The motions for judgment of acquittal are, therefore, denied.


The government sought to prove that the two stock certificates had been "stolen, unlawfully converted or taken" from the New York vaults of Walston and Company (Walston), a brokerage firm, through the testimony of certain witnesses and exhibits as follows:

Exhibits G-1 and G-2 were the Chrysler Motors certificates issued in the name of Walston and endorsed by a stamped endorsement in blank by Walston. Although defense counsel throughout the trial and in argument referred to these certificates as being in bearer form, they were technically endorsed in blank, although they could be transferred by mere delivery the same as a bearer certificate. See Uniform Commercial Code-Investment Securities, Pa.Stat. Tit. 12A, § 8-101 et seq. (1970) and especially § 8-308; 3 Anderson, Uniform Commercial Code, § 8-308:9, p. 749, § 8-310:3, p. 753 (1971).[8]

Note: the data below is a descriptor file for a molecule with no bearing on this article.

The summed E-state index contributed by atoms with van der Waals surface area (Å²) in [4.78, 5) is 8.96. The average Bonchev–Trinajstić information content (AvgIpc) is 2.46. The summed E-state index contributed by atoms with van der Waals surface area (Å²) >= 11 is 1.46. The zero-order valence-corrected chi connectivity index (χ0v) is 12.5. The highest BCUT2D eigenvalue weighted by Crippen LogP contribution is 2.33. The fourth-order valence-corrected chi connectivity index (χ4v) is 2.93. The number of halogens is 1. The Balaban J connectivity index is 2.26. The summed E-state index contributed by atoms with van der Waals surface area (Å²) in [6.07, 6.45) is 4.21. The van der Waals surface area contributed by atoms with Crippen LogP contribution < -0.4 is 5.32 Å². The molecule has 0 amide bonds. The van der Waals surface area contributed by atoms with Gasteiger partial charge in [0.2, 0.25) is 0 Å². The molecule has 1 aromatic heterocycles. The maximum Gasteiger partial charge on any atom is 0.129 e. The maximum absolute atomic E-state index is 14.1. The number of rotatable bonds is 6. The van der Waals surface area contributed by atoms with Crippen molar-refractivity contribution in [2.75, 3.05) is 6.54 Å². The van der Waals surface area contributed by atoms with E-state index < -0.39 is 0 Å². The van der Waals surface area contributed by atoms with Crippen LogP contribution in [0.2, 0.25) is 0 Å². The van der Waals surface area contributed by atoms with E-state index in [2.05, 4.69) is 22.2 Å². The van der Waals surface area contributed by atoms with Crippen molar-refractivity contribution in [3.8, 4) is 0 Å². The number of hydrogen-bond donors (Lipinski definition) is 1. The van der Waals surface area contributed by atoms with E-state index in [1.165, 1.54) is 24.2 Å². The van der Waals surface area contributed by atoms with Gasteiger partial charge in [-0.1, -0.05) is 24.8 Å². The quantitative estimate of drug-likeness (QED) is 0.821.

Exhibits G-3 and G-4 were transfer slips of Walston, testified to by James Dennean, who was the Vice President and cashier of Walston, as being made concurrently with the events and kept as regular business records. These exhibits indicated that one of the two stock certificates was deposited in the New York vaults of Walston on June 2, 1970, and the other on August 17, 1970. (4-15). Mr. Dennean also testified that there were no records indicating that the certificates had ever been removed from the vaults after being so deposited although regular business records of such removal were kept and would have been available if in fact the certificates had ever been lawfully removed.